Bucks’ new president calls for public financing of new arena
Public financial support is needed for a new, multipurpose arena to help stimulate downtown Milwaukee development, the new president of the Bucks said Tuesday.
At a luncheon sponsored by the Rotary and the Milwaukee Press Club, Peter Feigin said city, county and state support is crucial to build upon what the Bucks hope is a much larger investment in downtown, the Milwaukee Journal Sentinel reported.
While a new arena is expected to cost between $400 million and $500 million, Feigin said it could help bring more than $1 billion in development.
"We wouldn’t get that without assistance," Feigin said.
Asked how much land the Bucks would need for a new arena, Feigin said the NBA team wants to have as large a footprint as possible in order to "make it as opportunistic as we can."
"We are putting the pieces together," Feigin said. He said navigating the public-private partnership, and working with the city, county and state can slow the timetable.
Bucks owners Wes Edens and Marc Lasry have pledged at least $150 million toward a new arena. Former Sen. Herb Kohl, who sold the team for $550 million, also has pledged $100 million.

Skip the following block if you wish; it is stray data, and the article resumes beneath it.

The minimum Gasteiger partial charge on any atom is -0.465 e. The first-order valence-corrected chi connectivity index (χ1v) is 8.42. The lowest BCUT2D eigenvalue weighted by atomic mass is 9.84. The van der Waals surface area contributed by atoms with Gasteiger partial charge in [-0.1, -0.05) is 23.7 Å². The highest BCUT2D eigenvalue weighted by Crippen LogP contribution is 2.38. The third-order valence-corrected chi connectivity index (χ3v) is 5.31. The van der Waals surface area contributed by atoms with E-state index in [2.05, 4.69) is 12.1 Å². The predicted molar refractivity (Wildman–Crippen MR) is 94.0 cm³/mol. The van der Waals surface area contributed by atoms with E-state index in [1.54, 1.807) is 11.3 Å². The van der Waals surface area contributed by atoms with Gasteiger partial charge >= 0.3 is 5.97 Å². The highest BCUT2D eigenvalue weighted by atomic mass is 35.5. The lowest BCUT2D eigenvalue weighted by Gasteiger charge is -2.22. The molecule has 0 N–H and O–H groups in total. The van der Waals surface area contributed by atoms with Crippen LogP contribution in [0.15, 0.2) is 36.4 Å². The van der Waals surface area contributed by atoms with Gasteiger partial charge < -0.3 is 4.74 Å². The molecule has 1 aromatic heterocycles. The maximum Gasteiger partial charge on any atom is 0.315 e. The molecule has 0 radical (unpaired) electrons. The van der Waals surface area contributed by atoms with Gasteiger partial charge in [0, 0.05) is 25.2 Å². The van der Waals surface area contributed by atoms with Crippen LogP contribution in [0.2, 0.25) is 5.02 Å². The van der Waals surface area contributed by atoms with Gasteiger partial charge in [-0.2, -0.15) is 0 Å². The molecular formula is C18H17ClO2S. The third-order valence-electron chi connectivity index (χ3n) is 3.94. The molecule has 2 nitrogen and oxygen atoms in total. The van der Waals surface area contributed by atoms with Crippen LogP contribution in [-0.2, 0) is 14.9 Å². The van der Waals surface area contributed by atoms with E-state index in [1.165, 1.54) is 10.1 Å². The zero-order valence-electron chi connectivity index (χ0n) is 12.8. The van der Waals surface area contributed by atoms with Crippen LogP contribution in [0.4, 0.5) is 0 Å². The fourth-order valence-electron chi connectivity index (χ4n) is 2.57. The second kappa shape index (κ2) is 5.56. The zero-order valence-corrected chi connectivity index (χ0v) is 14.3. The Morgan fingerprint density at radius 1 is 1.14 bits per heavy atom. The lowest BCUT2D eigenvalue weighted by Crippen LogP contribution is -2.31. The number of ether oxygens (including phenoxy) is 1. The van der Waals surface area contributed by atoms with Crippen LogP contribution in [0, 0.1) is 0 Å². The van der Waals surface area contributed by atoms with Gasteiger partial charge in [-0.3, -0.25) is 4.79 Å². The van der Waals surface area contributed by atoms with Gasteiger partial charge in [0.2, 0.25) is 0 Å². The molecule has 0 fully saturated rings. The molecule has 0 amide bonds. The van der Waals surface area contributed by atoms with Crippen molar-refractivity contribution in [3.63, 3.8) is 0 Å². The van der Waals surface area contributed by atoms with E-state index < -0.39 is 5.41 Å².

Feigin said the Bucks have a long way to go to rebuild the relationship with the corporate community in Milwaukee. He said the Bucks have the smallest season-ticket base in the league, an estimated 4,000 holders. That compares with the league average of about 10,000.
He said 80 percent of the franchise’s season-ticket holders are individually owned, while the remaining 20 percent are held by corporations, a situation he called "horrendous."
"We want to change Wisconsin, we want to change Milwaukee, we want to build a multifaceted arena that is a magnet for tourism, for revenue, for economic growth, for employment and we want the Bucks to be the catalyst," Feigin said.
The Bucks are still in search of an arena site. A number of sites are still in play, including land just north of the Bucks’ current home at BMO Harris Bradley Center, which is largely controlled by the Bradley Center Sports & Entertainment Corp., which manages the center.